- The Washington Times - Thursday, February 23, 2012


Embattled, embittered and perhaps a bit embarrassed, Australian Foreign Minister Kevin Rudd shocked colleagues with his surprise resignation this week while he was on an official visit to Washington.

The Australian dollar dipped, and political junkies Down Under salivated for a nasty contest between Mr. Rudd and Prime Minister Julia Gillard over the leadership of the ruling Labor Party.

Mr. Rudd is expected to announce Monday whether he will challenge Miss Gillard in what would be a rematch of a leadership fight nearly two years ago when she ousted him as prime minister.

In a hastily called news conference Wednesday, Mr. Rudd denounced “faceless men” in the Australian government who have “attacked my integrity and, therefore, my fitness to serve” as foreign minister. He called the attacks a “soap opera.”

He also criticized Miss Gillard for failing to “repudiate” the mudslinging.

“I can only reluctantly conclude that she shares those views,” he said.

Mr. Rudd added he was “uncomfortable” announcing his resignation in Washington instead of waiting to return to Australia.

He was due, however, to represent Australia in London on Thursday for talks on Somalia and in Tunisia on Friday for a meeting on Syria.

“The truth is I can only serve as foreign minister if I have the confidence of Prime Minister Gillard and her senior ministers,” he said.

He added that “under no circumstances do I want Australia’s international reputation brought into disrepute because of this ongoing saga.”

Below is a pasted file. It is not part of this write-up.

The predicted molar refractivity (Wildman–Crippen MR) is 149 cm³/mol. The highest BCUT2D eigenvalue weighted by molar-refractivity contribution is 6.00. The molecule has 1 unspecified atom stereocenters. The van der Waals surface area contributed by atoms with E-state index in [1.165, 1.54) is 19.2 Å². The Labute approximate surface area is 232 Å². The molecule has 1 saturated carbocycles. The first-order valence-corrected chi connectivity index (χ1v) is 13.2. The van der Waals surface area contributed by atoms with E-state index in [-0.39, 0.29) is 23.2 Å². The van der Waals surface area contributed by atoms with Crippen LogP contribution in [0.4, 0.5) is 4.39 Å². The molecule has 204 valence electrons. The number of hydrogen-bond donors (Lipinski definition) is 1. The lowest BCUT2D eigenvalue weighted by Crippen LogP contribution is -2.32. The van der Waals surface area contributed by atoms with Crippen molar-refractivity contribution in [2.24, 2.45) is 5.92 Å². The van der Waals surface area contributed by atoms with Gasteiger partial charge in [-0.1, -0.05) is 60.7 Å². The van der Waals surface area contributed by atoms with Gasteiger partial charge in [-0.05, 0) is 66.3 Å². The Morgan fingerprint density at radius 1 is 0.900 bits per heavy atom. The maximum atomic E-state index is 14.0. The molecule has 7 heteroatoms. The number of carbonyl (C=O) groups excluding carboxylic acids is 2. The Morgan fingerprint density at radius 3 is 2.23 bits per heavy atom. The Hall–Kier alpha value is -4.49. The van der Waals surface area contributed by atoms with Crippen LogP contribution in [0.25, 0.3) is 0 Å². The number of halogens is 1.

Mr. Rudd asked that his resignation be effective Friday. He was due back in Australia on Thursday, and he has promised to address parliament Monday to disclose a decision on his political future.

Miss Gillard, meanwhile, wasted no time in preparing to prevent him from building momentum for a leadership challenge. She scheduled a vote for Monday for Labor Party lawmakers to decide whether they want her to continue as prime minister.

Miss Gillard attacked Mr. Rudd for his “chaotic” leadership when he was prime minister from 2007 to 2010 and claimed the government was in “paralysis” when she replaced him as prime minister.

Mr. Rudd arrived in Washington just after an embarrassing video went viral.

It was filmed during his premiership and showed him cursing, pounding a fist on his office desk and expressing his frustration at trying to learn a few lines of Chinese for a scheduled speech.

He said he suspected political opponents in Miss Gillard’s office posted the video, which has been viewed nearly 600,000 times.


South Korean President Lee Myung-bak surprised political handicappers Thursday by picking a former envoy to the United Nations to replace former Ambassador Han Duk-soo in Washington.

Choi Young-jin, a 63-year-old career diplomat, served as South Korea’s ambassador to the United Nations from 2005 to 2007, when U.N. Secretary-General Ban Ki-moon appointed him as his special envoy to the Ivory Coast.

Mr. Choi served as South Korea’s ambassador to Austria and Slovenia in 2002 and as a vice foreign minister in 2004.

He will replace Mr. Han, who resigned unexpectedly last week. Mr. Han, himself a former South Korean prime minister, privately had said he planned to resign after helping win congressional approval for the landmark South Korea-U.S. Free Trade Agreement.

Political insiders in Seoul had expected Mr. Han to name either Chun Yung-woo, a presidential adviser, or Il SaKong, former chairman of the Korea International Trade Association, as ambassador to the United States.

Call Embassy Row at 202/636-3297 or email jmorrison@washingtontimes.com. The column is published Mondays, Wednesdays and Fridays.

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